(PHILIMONOS) Today, I was thinking again of world maps, the modern ones specifically. I may not like them anymore, but I remember that I used to find them mesmerising: how they represented the oceans, the poles, where one state ends and another begins, usually showing capital cities and perhaps some large mountains and rivers. When I first saw one of these maps, I thought that someone must have travelled above a flat earth, at a distance that would afford them a panoramic view, and quickly took a picture of it. Even now, this same thought occurs to me, but it instantaneously slips away. I still like city maps; they may not look so impressive, but they contain an admirable amount of information: highways, thoroughfares, roads, streets, crescents, city halls, town halls, churches, museums, galleries, monuments, hotels, and so on. This kind of map brings to mind a different thought, one of someone who has walked countless times up and down the same street and meticulously taken notes of every single detail.
(DI MASSIMO) My initial thoughts around the concept of the border emerged from an act of observation. I noticed a certain resemblance between the path of a river and a stock option index. I also noticed that these images are not only visually similar, but they both function as a border: a geographical and an economic one, respectively.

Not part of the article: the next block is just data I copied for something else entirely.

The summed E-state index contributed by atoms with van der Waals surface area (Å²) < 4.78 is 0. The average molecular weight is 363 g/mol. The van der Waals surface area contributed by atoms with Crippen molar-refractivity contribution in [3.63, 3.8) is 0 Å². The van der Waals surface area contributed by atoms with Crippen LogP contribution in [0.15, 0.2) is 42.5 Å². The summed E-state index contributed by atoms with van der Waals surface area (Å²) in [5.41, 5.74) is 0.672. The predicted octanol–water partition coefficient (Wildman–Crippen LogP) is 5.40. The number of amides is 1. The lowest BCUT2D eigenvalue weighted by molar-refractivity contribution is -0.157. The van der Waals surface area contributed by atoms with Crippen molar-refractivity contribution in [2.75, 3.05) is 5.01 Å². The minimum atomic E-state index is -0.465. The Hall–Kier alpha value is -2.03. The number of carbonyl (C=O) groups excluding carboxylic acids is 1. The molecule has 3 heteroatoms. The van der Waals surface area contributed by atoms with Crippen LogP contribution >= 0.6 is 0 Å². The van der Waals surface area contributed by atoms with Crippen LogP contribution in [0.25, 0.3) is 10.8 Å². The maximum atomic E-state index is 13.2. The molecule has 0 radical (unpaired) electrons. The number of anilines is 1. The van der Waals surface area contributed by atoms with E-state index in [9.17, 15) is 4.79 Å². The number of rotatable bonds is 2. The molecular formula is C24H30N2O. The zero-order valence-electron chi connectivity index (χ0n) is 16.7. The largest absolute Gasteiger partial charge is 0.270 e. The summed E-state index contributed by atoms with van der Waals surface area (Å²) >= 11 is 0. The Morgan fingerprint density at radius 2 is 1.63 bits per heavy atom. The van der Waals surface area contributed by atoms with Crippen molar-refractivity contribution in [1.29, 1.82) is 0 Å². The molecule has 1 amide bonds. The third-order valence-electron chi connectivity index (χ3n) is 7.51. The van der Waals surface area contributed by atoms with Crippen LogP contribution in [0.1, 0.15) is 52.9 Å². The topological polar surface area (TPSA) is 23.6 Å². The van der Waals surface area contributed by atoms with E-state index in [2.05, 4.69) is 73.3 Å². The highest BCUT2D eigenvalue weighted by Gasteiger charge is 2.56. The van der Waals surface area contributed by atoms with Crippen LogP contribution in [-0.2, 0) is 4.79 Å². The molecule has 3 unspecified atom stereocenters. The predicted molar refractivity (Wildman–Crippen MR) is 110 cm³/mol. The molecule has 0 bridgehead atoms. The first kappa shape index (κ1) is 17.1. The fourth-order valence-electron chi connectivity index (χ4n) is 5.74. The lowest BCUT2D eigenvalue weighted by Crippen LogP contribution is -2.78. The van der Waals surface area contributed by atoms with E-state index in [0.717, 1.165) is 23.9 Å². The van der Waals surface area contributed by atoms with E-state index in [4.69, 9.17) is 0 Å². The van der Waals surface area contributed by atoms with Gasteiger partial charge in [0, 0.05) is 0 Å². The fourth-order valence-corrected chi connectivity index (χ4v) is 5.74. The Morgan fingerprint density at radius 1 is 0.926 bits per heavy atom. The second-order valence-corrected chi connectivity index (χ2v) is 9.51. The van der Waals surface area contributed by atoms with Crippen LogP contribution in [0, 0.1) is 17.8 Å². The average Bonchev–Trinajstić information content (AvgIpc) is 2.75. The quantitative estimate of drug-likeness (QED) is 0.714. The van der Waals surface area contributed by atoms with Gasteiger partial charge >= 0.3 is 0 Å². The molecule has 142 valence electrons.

I remember physical and political maps stuck on the walls of classrooms, on the pages of geography books and on the wall of my bedroom. Maps let me see the whole world, and I found this quite extraordinary. Yet for many years, I didn’t realise the idea they were naturalising in me. Having seen the earth demarcated into different nation states since my earliest school years, I came to believe that the earth had been carved up by the forces of nature alone, that countries had come to inhabit their respective pieces of land naturally and, therefore, that the demand for national sovereignty was a natural phenomenon too and not a social construct. With retrospect, I didn’t challenge this false belief for many years.
As a result of this intuition, I investigated the idea of the border beyond its geographical representation, focusing on its architectural (Image 2), economic, cultural (Image 1) and political features.
I cannot remember the exact time I started disliking modern maps. Perhaps it was when I first visited the British Museum and saw The Babylonian Map of the World. Although it took me some time to consolidate the reasoning behind my dislike, I think a feeling of bewilderment came over me at the moment I saw that map. I can very vividly recall its every detail; it was introduced to us as the first world map, made in the sixth century BCE. I remember finding this introduction ludicrous: it was just a sun, whose contour stood for the “salty” ocean, engraved upon a crumbling clay tablet. Its five remaining rays – three are lost – correspond to five islands, and in the middle of the sun, some geometric shapes stand for eight cities, a mountain and a river. Amongst these cities is Babylon, hailed as the centre of the world at that time. Carved alongside the rays are texts that speak of the exotic beasts that live in distant places, far away from the “known world”. On the top and back of the tablet, a now fragmented story describes a battle between two gods that resulted in the creation of Babylon, its language and its human order.